spermatozoa were found on vaginal and
rectal swabs taken from Usher and that the DNA profile from the material
on the rectal swab was consistent with that of Andrews (evidently no DNA
profile could be derived from the material on the vaginal swab). Another
report reflects that no vaginal secretions were found on the penile swab;
Andrews says this supports his assertion that he had only oral
intercourse with Usher and thus is exculpatory. Andrews says that when he
learned of the penile swab evidence, he moved to withdraw his guilty
plea, and he contends that none of the time through that date should count
against the one-year limitation in § 2244(d)(1).
Under AEDPA, the statute of limitations is equitably tolled in
extraordinary circumstances beyond the petitioner's control that
prevented him from filing his petition for writ of habeas corpus on time.
See, e.g., Miller v. Runyon, 77 F.3d 189, 191 (7th Cir. 1996). Andrews'
allegation that the state withheld potentially exculpatory DNA evidence
from him might suffice to toll the statute. See Harris v. Hutchinson,
209 F.3d 325, 330 (4th Cir. 2000). The Court need not address this
issue, however, because even if we disregard the time that passed until
the dismissal of Andrews' post-conviction petition became final, more
than a year passed before he filed his federal habeas petition.
Specifically, fourteen months passed from the date the dismissal of
Andrews' post-conviction petition became final on July 24, 2002 until the
date he filed the present petition. Under § 2244(d)(2), the one-year
statute of limitations is tolled only during the pendency of "properly
filed application[s] for State post-conviction or other collateral review
with respect to the pertinent judgment." If either Andrews' state
mandamus petition filed on January 9, 2003, or his pleading captioned
Motion by Petitioner for Leave to File a Petition for Writ of Habeas
Corpus filed on May 6, 2003 fall within the scope of this provision, then
the present petition is
not time-barred. Neither of these filings, however, satisfy §
2244(d)(2)'s requirements. The former fails because it was not a petition
for collateral review. The latter fails because it was not a "properly
filed" petition for collateral review.
Andrews' state mandamus petition was not a collateral attack on his
conviction. A collateral attack for the purposes of § 2254 and § 2255 is
any motion or petition filed after the time for direct appeals has
expired and which requests relief from a criminal conviction or
sentence. See Romandine v. United States, 206 F.3d 731, 734-36 (7th Cir.
2000); see also Valona v. United States, 138 F.3d 693, 694 (7th Cir.
1998). Regardless of what title or caption is placed on the pleading, if
it amounts to an attack on the fact or duration of a prisoner's
confinement, then it is properly considered a collateral attack. See
Preiser v. Rodriguez, 411 U.S. 475, 484 (1973); see also United States v.
Evans, 224 F.3d 670, 674 (7th Cir. 2000). Andrews' mandamus petition,
though it asked the Illinois Supreme Court to order the state trial judge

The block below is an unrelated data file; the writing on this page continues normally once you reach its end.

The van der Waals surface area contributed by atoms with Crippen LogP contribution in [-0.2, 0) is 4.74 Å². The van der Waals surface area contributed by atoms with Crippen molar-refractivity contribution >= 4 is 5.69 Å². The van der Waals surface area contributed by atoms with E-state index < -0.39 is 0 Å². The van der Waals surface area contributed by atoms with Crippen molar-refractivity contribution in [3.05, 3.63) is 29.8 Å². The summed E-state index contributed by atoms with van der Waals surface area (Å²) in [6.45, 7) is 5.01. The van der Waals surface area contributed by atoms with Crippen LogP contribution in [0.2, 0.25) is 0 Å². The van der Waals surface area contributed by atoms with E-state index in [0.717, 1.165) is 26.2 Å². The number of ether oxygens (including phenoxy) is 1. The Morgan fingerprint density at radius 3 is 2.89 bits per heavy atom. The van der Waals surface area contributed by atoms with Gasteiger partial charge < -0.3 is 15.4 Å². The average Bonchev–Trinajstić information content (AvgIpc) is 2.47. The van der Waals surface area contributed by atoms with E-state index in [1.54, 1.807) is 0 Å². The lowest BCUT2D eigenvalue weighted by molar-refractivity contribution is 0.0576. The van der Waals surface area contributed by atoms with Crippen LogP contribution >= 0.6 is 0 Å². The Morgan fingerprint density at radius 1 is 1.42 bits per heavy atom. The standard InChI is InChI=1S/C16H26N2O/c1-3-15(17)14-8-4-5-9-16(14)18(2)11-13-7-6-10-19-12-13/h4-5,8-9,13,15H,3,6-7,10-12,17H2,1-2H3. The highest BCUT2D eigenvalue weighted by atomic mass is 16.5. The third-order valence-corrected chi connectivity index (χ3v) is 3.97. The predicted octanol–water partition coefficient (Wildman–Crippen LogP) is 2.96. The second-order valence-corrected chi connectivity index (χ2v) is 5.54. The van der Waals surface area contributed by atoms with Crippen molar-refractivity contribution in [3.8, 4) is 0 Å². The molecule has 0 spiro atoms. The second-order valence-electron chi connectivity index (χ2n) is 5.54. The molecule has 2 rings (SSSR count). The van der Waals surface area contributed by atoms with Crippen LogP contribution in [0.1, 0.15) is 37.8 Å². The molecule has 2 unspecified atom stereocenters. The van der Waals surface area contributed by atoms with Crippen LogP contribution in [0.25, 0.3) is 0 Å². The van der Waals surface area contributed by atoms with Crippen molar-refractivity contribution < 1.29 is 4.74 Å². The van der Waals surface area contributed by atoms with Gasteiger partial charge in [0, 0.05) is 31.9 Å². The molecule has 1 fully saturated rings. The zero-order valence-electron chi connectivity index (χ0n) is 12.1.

to rule on his habeas petition which itself fell under § 2254, did not
itself request any relief from Andrews' criminal conviction or sentence.
In other words, the mandamus petition was not an attack on the fact or
duration of his confinement. See United States v. Campbell, 294 F.3d 824,
827-28 (7th Cir. 2002), citing Preiser v. Rodriguez, 411 U.S. 475, 484
(1973) (holding that defendant's motion for disclosure of jury matters
was not a collateral attack even though defendant planned on using the
information to support his collateral attack.) Thus Andrews' mandamus
petition did not toll § 2244(d)(1)'s statute of limitations.
Andrews' May 6, 2003 motion for leave to file a habeas petition in the
Illinois Supreme Court, though it amounted to a collateral attack on his
conviction, does not satisfy the "properly filed" requirement of §
2244(d)(2). A properly filed application is "one submitted according to
the state's procedural requirements." E.g., Lovasz v. Vaughn, 134 F.3d 146,
148 (3rd Cir. 1998). The May 6, 2003 motion essentially rehashed the same
arguments that Andrews had made in his post-conviction petition, whose
dismissal had been affirmed on appeal nearly ten months earlier, on July
3, 2002. If Andrews wanted to further pursue these claims in the Illinois
Supreme Court, the proper means to do so would have been by filing a
petition for leave to appeal in the Illinois Supreme Court within
twenty-one days of the Appellate Court's ruling, that is, by July 24,
2002. Were we to characterize the May 2003 motion for leave to file a
habeas petition asserting these same claims as a "properly filed"
collateral attack on his conviction for purposes of § 2244(d)(2), we
would essentially be allowing Andrews to circumvent Illinois' procedural
requirements regarding appeals. For these reasons, the Court finds that
this pleading was not a properly filed collateral attack and thus does
not toll the one year statute of limitations.
Finally, the Court has considered the possibility (not squarely argued
by Andrews) that the statute should be tolled due to his claimed actual
innocence. A showing of actual innocence can provide a means by which a
federal court may review a procedurally defaulted habeas corpus claim
under the "fundamental miscarriage of justice exception." See Coleman v.
Thompson, 501 U.S. 722, 749-50 (1991). This requires a showing that "a
constitutional violation has probably resulted in the conviction of one
who is actually innocent." See Murray v. Carrier, 477 U.S. 478, 496
(1986). At least one court has suggested that a claim of actual innocence
provides an exception to AEDPA's statute of limitations set forth in §
2244(d)(1)(A). See, e.g., Wyzkowski v. Dep't of Corr., 226 F.3d 1213,
1217-19 (11th Cir. 2000); but see David v. Hall, 318 F.3d 343, 347 (1st
Cir. 2003). But even if such an exception applied, it would not assist
Andrews. As the First Circuit pointed out in David, the law and
fundamental fairness do not require "actual
innocence" tolling for a prisoner who learns the basis for his claim of
innocence before the statute runs but still fails to file a habeas claim
within one year thereafter. Such is the case with Andrews. The Court has
already excluded from its consideration all the time that ran before he
was given the penile swab test results; yet he waited well over a year
after that date to file the present petition. He has provided the Court
with no basis to toll the statute for any part of the period after July
For the reasons stated above, respondent's motion to dismiss Andrews'
petition for a writ of habeas corpus as time-barred [Docket #10] is